It’s (Likely Still) a Good Deal | 2021 Nissan Kicks

When it arrived as a 2018 model, the Nissan Kicks made a mark as an affordable, fuel-efficient subcompact crossover (or hatchback). With features like an available surround-view camera system and a generous list of standard driver assistance technologies, this adorable rig gives you a lot for your money. For the next year or so, Nissan kept adding more goodies to the Kicks while keeping its price tag affordable. For 2021, the Kicks gets upgraded again, this time to improve the quality of life on the road. Is it still a good deal? Let’s find out.

2021 Nissan Kicks: What Changed?

Nissan gave the Kicks a major nip and tuck for 2021. You get thin headlight clusters and a massive new grille up front, for a more aggressive face. In the rear, upper trims have LED combination taillights connected by a red strip, and the black plastic bumper has been replaced by a body-colored one. Other than the new 17-inch alloy wheel design on the SV and SR, the Kicks’ side profile remains the same. The rear drum brakes have been replaced by disc ones, and rear parking sensors are standard on all variants.

Inside, an 8.0-inch touchscreen replaces the 7.0-inch unit on the SV and SR grades while Apple CarPlay and Android Auto are standard across the board. Adaptive cruise control is now available as is a heated steering wheel. The SR is now available with two-tone gray and black leatherette upholstery. A new center console with an integrated armrest, a small storage area, and reconfigurable cup holders have also been added.

2021 Nissan Kicks: Interior and Tech

For a subcompact crossover veering on the smaller end of the spectrum, the Nissan Kicks is roomy. Four passengers fit comfortably while five will be fine in a pinch. There’s plenty of room for your stuff, too. With the rear seats up and the cargo cover removed, you get a lot of usable space for a 24-inch check-in bag or two. Folding the 60/40 split rear seatbacks expands capacity significantly, making the Kicks a viable IKEA hauler. We do wish the load floor was flat so you don’t have to put bulky items in at an angle.

Material quality is acceptable for an entry-level subcompact crossover. You find soft, squishy surfaces on touchpoints but there’s also plenty of hard plastic on the dash and upper part of the door cards. During most driving situations, the Kicks is pretty quiet. You get some wind buffeting at highway speeds, while road noise is well controlled.

Tech updates strengthen the Kicks’ value proposition. The available 8.0-inch touchscreen on the SV and SR models responds quickly and has a logical layout. You get physical shortcut buttons, too, which keep things easy to use. Choosing the SR Premium package adds the eight-speaker Bose Personal audio system, one of the best listening experiences in the mainstream segment. This unit gives you an immersive surround sound function and can also simulate headphones by concentrating the music output to the two speakers mounted on the driver’s head restraint.

2021 Nissan Kicks: Driving Impressions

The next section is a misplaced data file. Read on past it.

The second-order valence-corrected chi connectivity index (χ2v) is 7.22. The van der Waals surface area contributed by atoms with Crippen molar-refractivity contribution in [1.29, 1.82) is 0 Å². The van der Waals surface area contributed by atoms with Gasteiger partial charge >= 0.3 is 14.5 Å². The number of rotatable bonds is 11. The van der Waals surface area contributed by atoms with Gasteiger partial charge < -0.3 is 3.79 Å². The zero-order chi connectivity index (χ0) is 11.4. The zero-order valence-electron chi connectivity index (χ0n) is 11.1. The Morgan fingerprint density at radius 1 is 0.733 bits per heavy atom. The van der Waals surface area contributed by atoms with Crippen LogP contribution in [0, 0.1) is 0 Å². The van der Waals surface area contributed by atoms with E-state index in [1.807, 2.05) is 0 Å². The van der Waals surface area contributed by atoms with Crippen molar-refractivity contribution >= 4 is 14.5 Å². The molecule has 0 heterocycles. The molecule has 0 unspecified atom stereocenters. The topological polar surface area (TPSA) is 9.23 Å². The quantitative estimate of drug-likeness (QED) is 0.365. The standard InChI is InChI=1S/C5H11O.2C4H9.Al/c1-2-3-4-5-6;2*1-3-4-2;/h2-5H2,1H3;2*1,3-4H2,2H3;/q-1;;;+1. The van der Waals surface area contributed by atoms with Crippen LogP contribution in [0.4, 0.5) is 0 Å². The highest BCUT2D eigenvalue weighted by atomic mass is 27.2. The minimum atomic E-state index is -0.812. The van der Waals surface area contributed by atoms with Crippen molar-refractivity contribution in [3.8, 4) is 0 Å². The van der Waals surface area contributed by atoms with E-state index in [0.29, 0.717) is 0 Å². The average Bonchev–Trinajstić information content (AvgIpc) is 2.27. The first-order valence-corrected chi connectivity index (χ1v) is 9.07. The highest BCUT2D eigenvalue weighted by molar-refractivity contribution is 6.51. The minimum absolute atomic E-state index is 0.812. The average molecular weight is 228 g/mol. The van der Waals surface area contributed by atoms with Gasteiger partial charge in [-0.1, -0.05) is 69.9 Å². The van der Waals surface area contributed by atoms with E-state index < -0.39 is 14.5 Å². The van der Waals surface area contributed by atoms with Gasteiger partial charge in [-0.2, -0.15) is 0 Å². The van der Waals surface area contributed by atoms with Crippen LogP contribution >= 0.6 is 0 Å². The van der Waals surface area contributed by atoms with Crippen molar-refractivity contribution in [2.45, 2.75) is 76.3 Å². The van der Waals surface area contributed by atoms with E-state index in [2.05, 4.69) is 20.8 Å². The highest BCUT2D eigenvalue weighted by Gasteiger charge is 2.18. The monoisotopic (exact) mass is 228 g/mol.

The Kicks remains a solid daily driver because of its size and maneuverability. You can easily squeeze through tight spaces thanks to its tight turning circle. Steering is light and easy but it’s vague at low speeds and lacks feedback. Ride comfort is compliant and the suspension does a good job soaking up road imperfections. However, you feel harder impacts a little more due to the tuning being on the stiff side. Throw the Kicks into a corner and you’ll feel like you’re in a tall hatchback. Although body roll is kept in check, keep in mind that this is a commuter car, not a hot hatch. The 205-width all-season tires grip fine but will get overwhelmed by the suspension if you start pushing the car hard.

At 2,744 pounds in the SR trim, the Kicks is light by modern car standards. The 122-hp 1.6-liter four-cylinder and CVT combo move the car acceptably. It’s not quick but there’s enough power there to get around slower traffic, especially if you plan them well. In the city, the Kicks’ lightness helps it move around with ease, allowing you to dart through tight spaces safely. The CVT does all the heavy lifting, eking every bit of power out of the little engine. From a standstill, the Kicks is quite leisurely, hinting at its commuter car nature. Just don’t wind the engine out because it can get quite loud at higher rpms.

Nissan’s driver assistance features operate subtly. They don’t blare at you incessantly if there’s something in your blind spot or when you get close to lane lines. All you get are subtle beeps or steering wheel vibrations. Adaptive cruise control, which is standard on the SV and SR grades, works effectively but the distancing is on the conservative side. Even in the closest setting, there’s still enough space between you and the vehicle ahead for someone else to cut in between. We do wish the Kicks got ProPilot Assist; that system is one of the best semi-autonomous driving assistance technologies and it could easily turn this car into a stronger daily driver.

Still a Good Deal?

Nissan’s smallest crossover remains one of the strongest value plays in the subcompact class. The generous features list and practicality makes the Kicks a compelling choice thanks to all the quality-of-life improvements. The lack of AWD and speed may turn consumers away but if you’re looking for efficient, practical, and inexpensive transport done right, this is one of the stronger options. Starting at $19,500 before then $1,095 destination fee for the base S grade, the refreshed 2021 Kicks is only $430 more than the outgoing 2020 model. So yeah, it’s still a good deal.

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